My Lords, I too would like to add my congratulations to the noble Baroness, Lady Northover, on securing this debate. Many interesting contributions have come from all sides of the House. It is an increasingly heated situation, especially as the ramifications of the worst drought in 20 years take hold in east Africa. These hardships will only compound what Reuters called the second-worst "forgotten" humanitarian crisis.
With only three minutes to wind up from these Benches, I can only touch on the main issues surrounding this crisis—a significant blot on Uganda's success to date—and ask the Minister three questions. First, what discussions have Her Majesty's Government had with the authorities regarding the claims made by the International Crisis Group that the Ugandan army, while powerful enough to defeat the LRA, has failed to do so due to corruption, abusive behaviour and poor organisation, despite assurances from President Museveni?
Ninety per cent of internally displaced persons in the north live in overcrowded camps where water is of such importance, as stressed by my noble friend Lord Freeman. The camps are often accessible only with a military escort. The security situation is such that non-governmental organisations no longer operate outside the main towns. In all of this, the tragedy is the damage inflicted on the children of Uganda. It is vital that they receive an education to provide them with skills and hope for the future. Secondly, therefore, what steps have Her Majesty's Government taken to put pressure on the authorities to provide a free education for these children?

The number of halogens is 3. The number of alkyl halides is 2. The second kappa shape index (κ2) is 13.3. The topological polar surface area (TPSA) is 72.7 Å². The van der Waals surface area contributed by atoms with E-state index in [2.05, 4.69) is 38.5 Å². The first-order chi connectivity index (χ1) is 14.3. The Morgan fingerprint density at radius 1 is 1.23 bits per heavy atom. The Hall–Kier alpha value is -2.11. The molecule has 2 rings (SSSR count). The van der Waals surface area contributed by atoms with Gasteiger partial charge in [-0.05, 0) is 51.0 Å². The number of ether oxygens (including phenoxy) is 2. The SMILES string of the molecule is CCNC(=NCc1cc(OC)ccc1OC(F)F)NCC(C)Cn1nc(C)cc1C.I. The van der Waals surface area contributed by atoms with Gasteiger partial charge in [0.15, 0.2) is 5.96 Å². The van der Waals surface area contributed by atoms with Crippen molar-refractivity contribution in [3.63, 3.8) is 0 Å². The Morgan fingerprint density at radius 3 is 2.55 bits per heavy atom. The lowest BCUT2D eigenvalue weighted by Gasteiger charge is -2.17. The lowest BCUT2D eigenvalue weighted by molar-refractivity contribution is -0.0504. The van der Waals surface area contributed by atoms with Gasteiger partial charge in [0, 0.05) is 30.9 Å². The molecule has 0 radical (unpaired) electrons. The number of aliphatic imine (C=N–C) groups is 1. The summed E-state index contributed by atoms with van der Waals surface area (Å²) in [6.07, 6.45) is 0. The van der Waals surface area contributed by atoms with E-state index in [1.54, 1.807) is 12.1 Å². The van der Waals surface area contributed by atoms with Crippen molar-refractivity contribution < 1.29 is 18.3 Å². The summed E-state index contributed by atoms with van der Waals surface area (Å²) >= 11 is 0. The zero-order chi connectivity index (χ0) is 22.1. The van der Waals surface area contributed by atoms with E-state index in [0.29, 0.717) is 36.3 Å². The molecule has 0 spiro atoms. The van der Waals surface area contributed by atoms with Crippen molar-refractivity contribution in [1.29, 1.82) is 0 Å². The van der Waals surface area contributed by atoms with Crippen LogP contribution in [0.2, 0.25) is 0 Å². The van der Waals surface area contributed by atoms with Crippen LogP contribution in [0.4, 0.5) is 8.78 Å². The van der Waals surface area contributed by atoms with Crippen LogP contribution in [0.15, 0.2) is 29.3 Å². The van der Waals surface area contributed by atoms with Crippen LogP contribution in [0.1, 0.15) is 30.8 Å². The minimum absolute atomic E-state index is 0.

I have been unable to cover the many issues raised today. We are faced with an escalating situation that cannot start to be rectified until peace is achieved. The noble Lord, Lord Judd, rightly mentioned the importance of controlling the availability of small arms. In the mean time, there are fears that Uganda's president may now use his mandate to crush the opposition and take a nosedive into dictatorship.
I hope that the Minister will repeat what he has said before—that Uganda is a government priority. I hope that Her Majesty's Government have a plan towards a co-ordinated approach to remove the tarnish from this once shining example of Africa. Thirdly, therefore, will they put pressure on NePAD to encourage full and proper use of the peer review mechanism, to hold the Ugandan Government to account over their support and treatment of IDPs in the north, as well as encouraging action with regard to the International Criminal Court warrants?